- Marko Djurica/Reuters
- Communications officer says her drink was spiked with a date rape drug at a parliamentary bar popular with MPs earlier this year. Jo Tanner writes for the Times that parliamentary authorities let her down after the incident that left her feeling “frightened and violated.” Westminster has been rocked by a sexual harassment scandal that has forced a Cabinet minister to resign.
LONDON – The co-founder of a London-based communications firm has said that her drink was spiked with a date rape drug when she visited a Houses of Parliament bar used by MPs earlier this year.
Jo Tanner, a founding partner of InHouse Communications who has worked in Westminster for two decades, had her drink spiked in the Strangers’ Bar where MPs, journalists and other Westminster staff regularly socialise, she writes for the Times today.
She describes blacking out after leaving the bar and only being able to “piece together” what happened in the house that followed with the help of CCTV footage and people who had seen her on that evening.
Here’s an excerpt from Tanner’s piece for the Times:
“It is only from CCTV footage, later recovered by the police, that I know what happened next. I still feel sick at the description of me “bouncing off the walls as I zigzagged along the corridor” immediately outside the bar. I managed to get to Central Lobby where I sat on my own for at least 15 minutes, speaking to nobody, doing nothing.
“I was not assaulted, that I can remember or have evidence of. I arrived home fully clothed but unable to speak properly. In the middle of the night I awoke and tried to pull apart the furniture in my bedroom. I was acting in a completely deranged manner. When my husband filled me in on my behaviour the following day, it was just a blank.”
Tanner goes on to say that numerous police and parliamentary officials “would have seen” her on the evening of the incident but none “appeared to have taken an interest in my [her] welfare.”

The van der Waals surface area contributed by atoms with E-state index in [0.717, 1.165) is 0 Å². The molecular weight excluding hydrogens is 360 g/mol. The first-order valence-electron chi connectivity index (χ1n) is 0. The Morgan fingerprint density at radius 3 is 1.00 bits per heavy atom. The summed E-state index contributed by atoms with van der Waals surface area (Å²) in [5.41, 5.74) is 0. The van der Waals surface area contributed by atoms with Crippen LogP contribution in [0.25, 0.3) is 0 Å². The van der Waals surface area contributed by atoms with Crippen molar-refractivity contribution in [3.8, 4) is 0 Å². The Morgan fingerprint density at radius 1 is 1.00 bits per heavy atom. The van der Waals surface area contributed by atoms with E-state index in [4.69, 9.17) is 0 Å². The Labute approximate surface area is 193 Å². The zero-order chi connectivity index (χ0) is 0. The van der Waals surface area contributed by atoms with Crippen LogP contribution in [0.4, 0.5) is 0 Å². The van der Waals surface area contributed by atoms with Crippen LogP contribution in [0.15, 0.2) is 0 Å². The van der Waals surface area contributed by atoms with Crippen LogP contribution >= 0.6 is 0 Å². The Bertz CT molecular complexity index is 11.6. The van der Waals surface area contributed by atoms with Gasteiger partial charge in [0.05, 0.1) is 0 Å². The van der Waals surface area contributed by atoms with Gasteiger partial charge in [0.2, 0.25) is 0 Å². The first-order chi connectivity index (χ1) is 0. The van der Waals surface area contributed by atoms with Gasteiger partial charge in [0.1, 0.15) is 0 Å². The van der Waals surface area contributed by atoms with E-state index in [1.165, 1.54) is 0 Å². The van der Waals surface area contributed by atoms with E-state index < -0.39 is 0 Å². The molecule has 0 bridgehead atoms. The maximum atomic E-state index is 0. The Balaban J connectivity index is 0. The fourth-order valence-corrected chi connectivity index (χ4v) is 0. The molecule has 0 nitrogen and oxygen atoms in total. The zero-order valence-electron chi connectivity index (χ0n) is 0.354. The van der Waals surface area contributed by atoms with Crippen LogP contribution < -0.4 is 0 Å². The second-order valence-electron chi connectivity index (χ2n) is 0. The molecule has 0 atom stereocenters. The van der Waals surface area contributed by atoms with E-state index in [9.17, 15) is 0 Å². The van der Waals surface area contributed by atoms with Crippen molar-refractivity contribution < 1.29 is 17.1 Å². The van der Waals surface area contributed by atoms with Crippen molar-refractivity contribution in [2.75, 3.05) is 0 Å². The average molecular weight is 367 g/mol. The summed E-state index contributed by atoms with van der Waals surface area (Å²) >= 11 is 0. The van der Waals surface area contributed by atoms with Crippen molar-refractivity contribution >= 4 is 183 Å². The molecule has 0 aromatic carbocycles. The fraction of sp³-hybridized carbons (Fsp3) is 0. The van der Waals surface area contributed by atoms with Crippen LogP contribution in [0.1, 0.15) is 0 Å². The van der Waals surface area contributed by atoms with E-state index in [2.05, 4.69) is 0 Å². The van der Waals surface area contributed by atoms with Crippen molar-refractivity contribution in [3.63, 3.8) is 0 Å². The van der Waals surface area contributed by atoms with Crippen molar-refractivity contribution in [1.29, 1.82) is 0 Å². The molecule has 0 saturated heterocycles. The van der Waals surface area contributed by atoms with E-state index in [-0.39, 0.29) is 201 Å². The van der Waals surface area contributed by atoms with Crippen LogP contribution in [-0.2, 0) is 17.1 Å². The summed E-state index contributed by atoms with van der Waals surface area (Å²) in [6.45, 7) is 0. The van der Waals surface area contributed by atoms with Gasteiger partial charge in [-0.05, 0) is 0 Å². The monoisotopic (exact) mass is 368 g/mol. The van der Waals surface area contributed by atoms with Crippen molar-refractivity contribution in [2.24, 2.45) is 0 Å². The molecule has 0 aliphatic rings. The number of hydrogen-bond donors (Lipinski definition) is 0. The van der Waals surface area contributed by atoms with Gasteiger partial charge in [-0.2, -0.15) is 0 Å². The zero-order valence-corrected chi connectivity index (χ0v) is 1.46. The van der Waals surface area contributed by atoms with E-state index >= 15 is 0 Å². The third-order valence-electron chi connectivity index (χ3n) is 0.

She also criticises the current system for reporting incidents. “Nobody from the parliamentary authorities ever contacted me. The system to report anything from the minor to the serious clearly doesn’t work,” she writes. She previously told the Evening Standard that police told her it was “not the first time” that drink-spiking allegations had been made inside the Commons.
Tanner’s story is just the latest episode in a scandal that has engulfed British politics relating to the inappropriate sexual behaviour of MPs towards Westminster staff.
On Wednesday evening Michael Fallon became the first Cabinet minister to resign from his post after he was accused by journalist Julia Hartley-Brewer of touching her knee at a Conservative party conference over a decade ago.
Last night Labour suspended its MP Kelvin Hopkins after he was accused of sending inappropriate text messages to a young woman and rubbing himself up against her at a political event in 2013.
- Ben Pruchnie / Getty
Business Insider understands that the leaders’ office was aware of the text message from Hopkins in 2015 and that he was reprimanded by the whips office, but that the matter was then considered closed. Hopkins was promoted to Jeremy Corbyn’s shadow cabinet in 2016.
A dossier detailing allegations of sexual harassment and inappropriate behaviour by Conservative MPs and Cabinet ministers has been circulating in Westminster this week.
The document, seen in full by Business Insider, contains mostly unverified claims, ranging from private acts between consenting adults to more serious allegations of unwanted sexual advances and sexual harassment. A number of well-known MPs are included in the dossier.
One minister, Mark Garnier, has already admitted to asking a member of staff to buy sex toys for him, while also referring to her as “sugar t—-,” while former work and pensions secretary, Stephen Crabb, has admitted engaging in “sexual chatter” with a 19-year-old applying for a job with him.